This collection was written only three years after a three-year spell in prison for his part in the March First Independence Movement and some of that tension colours the emotional tone of the poems. He mistakes the moon for his lover, his nim, and in its light admits his own fear and shame.
Whatever nim might be a mask for, there are no masks in the 6th Dalai Lama's verse. He addresses a variety of young women, aristocratic coquettes, beer girls in the market place and courtesans in the brothel. None of them bring him any lasting joy. His story is colourful and tragic.
When the fifth Dalai Lama died, the political situation was so unstable the Regent decided to keep his death secret. The traditional search for the new incarnation occurred but when Tsangyang Gyatso and his family were found they were confined under what was essentially house arrest, in extreme conditions, until the Regent deemed it safe to install him in his rightful place. The governors responsible for his ill-treatment were executed but the relationship between Tsangyang Gyatso and the Regent was always strained. The translator, Paul Williams, traces these years as an influence on the Dalai Lama's later predilection for women and drinking, gambling and archery. He refused to take full ordination, preferring to be free to pursue his pleasures. The 5th Dalai Lama had been an impressive statesman as well as a superior religious practitioner and, despite pressure to follow his example, Tsangyang Gyatso had other ideas:
'Mighty serpent-demon -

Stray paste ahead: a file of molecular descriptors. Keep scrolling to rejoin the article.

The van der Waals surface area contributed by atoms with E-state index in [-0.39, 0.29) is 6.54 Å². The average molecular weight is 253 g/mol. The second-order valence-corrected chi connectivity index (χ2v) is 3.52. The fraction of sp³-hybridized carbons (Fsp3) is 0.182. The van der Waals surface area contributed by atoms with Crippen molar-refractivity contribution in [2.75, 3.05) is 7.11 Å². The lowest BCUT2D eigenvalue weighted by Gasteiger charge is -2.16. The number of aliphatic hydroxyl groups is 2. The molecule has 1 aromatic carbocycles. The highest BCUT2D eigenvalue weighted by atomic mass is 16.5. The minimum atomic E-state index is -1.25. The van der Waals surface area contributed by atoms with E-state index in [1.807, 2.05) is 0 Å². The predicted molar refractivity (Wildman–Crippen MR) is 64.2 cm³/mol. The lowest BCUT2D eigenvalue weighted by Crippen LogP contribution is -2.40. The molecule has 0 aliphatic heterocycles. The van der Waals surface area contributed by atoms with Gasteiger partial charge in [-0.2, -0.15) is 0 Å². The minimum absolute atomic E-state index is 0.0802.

He's behind. But who cares!
The sweet apple's in front.
Yes, I think I shall pluck.'
One lover in particular rejects him and he suffers greatly. Again Williams ascribes this to the effects of his early hardships. Despite or because of his past, the 6th Dalai Lama seems a very human figure - honest about his appetites and open about his helplessness, knowing what he should do but choosing to act otherwise.
When a new Mongol Khan returned to claim dominion over Tibet, the 6th Dalai Lama was captured and taken to China. On the way he fell ill and died, just 23 years old. These are a young man's poems - spirited, funny, abandoned and sometimes beautiful:
'A love met in passing,
Girl with the fragrant limbs;
Like finding rare turquoise -
And throwing it away.'
They appear in the Tibetan followed by the English translation, which is faithful to the four-line trochaic trimeter (three stressed/unstressed feet). There is a haiku-like quality to these dense, vivid fragments, conveying much in their short space.
Both Manhae and Tsangyang Gyatso are very much alone, centre stage, in their poems. Their lovers are shadowy figures, versions of the idealised feminine, mirror and muse. The contemporary poet John Burnside has written: 'A naïve reader always assumes a love poem is necessarily addressed to a person (openly, or in secret). Yet this is rarely the case, even when the poet says it is: it is love that the poem loves, not the seeming object of that love...' Over 300 years, and nearly 100 years ago respectively, there were intimations of this: writing poems about love as just another way of dreaming about love, yearning for something that will always be better in 'the poet's imagination', which, according to Manhae at least, is where love's secret lives.Linda France